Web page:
Much simpler road plan

MICHAEL WILLICOMBE is a Freo resident and former Fremantle council planner with a bit of experience in roads—he designed the port truck link-up by the old Europcar site. He reckons Main Roads’ plans for a roundabout at the corner of High Street and Stirling Highway is a bad idea.

THE High Street junction upgrade is going around in circles…

I must start by saying that I will be one of those to benefit from the upgrade, as I live on Chudleigh Street, which will be cut off from the rat runs to/from Marmion Street.

So I have no hidden agenda when I say how disappointed I am, that after 20-plus years, the draft plan “upgrade” remains so inept from a traffic flow/safety viewpoint.

Not to mention the decimation of existing townscape that would result with the loss of more than half of a whole street block.

From a traffic point of view it’s inept because large roundabouts on major arterial roads become redundant as traffic volumes increase past a certain point.

The UK is littered with hundreds of roundabouts on similar major roads that are now covered in traffic lights—in a circle.

With the added lights the circle becomes redundant: it adds lag inefficiencies to the sequencing of the lights (think roadworks), and it remains a huge waste of space, not to mention a permanent eyesore.

• Michael Willicombe’s alternative plan to improve safety at the High Street/Stirling Highway intersection.

Can you think of a busy highway with heavy trucks in Perth that has a roundabout plonked in the middle of it?

Heavy trucks entering and leaving roundabouts at varying speeds. Yikes.

It would quite quickly become unworkable and unsafe, requiring traffic lights to be retrofitted around it.

Now Main Roads know a roundabout is nonsense: they even say on the phone, “well people want roundabouts…”

Many people still think, misguidedly, that roundabouts are a solution on major arterial roads and the High St/Stirling Highway intersection, unlike any other in history, has succumbed to the horse designed by committee joke—it looks like a camel.

The dedicated lane heading east from Stirling Highway—outside and separate from the roundabout—is designed at such a huge radius that trucks won’t have to slow down at all, until well after Marmion St.

This is too high a design standard considering it would result in the decimation of a whole street block.

The critical design criteria should be that trucks and other vehicles can maintain a “reasonable” speed during the turn and not have to stop and start.

A modest radius with a generous positive camber would be perfectly adequate to keep any truckie happy.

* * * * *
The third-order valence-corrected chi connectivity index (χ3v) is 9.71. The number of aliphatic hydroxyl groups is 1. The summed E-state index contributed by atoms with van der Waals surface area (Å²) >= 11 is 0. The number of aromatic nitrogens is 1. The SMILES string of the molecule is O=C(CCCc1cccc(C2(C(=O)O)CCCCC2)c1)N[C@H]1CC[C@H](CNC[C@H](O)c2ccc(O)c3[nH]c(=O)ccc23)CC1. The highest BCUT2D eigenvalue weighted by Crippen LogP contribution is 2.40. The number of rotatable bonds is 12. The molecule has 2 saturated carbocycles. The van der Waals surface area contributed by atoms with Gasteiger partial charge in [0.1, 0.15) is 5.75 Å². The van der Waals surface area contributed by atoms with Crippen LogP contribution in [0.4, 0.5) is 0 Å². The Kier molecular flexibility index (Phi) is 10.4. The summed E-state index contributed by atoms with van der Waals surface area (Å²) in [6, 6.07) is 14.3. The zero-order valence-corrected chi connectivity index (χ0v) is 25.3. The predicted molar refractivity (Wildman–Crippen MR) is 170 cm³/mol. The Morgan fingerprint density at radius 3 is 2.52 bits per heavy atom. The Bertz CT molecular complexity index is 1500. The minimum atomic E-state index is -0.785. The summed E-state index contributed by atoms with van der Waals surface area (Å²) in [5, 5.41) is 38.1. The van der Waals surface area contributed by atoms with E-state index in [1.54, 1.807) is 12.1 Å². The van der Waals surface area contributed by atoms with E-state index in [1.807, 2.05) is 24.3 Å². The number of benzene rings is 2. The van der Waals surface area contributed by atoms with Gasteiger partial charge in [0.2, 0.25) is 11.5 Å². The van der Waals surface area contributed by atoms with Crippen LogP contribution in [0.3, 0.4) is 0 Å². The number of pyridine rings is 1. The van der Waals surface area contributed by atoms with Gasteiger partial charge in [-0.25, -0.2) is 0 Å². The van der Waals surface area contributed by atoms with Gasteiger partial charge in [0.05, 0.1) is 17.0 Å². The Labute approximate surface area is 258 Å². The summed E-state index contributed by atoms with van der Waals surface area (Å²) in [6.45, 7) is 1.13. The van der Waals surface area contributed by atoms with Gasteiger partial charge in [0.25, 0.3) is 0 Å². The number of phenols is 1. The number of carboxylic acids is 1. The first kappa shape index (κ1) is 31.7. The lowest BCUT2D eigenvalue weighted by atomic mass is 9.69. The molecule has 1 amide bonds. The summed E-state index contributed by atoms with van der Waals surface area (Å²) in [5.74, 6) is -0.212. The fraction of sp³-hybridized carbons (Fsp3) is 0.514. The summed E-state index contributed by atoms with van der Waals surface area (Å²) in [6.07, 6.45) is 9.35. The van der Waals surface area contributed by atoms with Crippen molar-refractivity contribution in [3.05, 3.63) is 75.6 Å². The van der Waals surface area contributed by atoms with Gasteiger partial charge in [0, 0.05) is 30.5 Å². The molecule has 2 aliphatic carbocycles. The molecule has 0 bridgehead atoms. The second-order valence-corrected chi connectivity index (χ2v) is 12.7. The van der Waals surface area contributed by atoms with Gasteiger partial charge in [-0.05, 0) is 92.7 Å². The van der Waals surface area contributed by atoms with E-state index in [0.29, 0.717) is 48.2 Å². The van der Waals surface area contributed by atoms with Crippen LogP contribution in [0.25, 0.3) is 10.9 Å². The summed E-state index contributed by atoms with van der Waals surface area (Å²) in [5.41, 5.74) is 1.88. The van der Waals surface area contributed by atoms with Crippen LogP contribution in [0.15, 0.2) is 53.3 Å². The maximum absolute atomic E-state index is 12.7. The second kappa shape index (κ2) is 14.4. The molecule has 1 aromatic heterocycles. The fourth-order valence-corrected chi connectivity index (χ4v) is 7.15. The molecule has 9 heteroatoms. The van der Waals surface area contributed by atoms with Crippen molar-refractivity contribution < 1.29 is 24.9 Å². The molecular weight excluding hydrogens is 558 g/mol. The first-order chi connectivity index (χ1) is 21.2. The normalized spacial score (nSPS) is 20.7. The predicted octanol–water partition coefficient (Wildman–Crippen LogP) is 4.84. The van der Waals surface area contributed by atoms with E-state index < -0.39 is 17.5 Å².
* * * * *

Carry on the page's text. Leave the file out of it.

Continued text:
You’ll notice the dedicated lane currently proposed is at such a large radius partly because it has to avoid that large roundabout.

You may see a pattern developing here.

For trucks heading to the port, one less set of traffic lights makes what difference?

Very little it seems to me. Would shuffling on and off a busy roundabout be noticeably quicker for truck drivers? Even before lights are retrofitted? I have serious doubts.

You could simply reconstruct this direction of the intersection with improved radiuses and positive road cambers and two lanes turning into Stirling Hwy.

The existing cambers are “negative”, hence trucks occasionally tip over when going too fast around the corner.

Notwithstanding my suggested design amendments, if we genuinely want to solve the traffic problems properly, both directions should have a dedicated non-stop lane.

This can be done by creating a cut/lowered road intersection with an overpass bridge heading to the harbour.

This sounds complicated, but it isn’t. There is already a natural depression and it’s simply a case of lowering the road junction and a modestly raised single-lane bridge; certainly not twin tunnels by comparison.

There is also less compulsory purchase of land required.

This design is much less invasive on the townscape, allowing far more houses and street blocks to be retained.

Pedestrians and cyclists also have a simple short underpass.

One response to “Much simpler road plan

  1. That does indeed sound a lot nicer. The last sentence is probably key in the current design: where are people walking and riding a bicycle to go? MR please design something that takes everyone into account, thank you!

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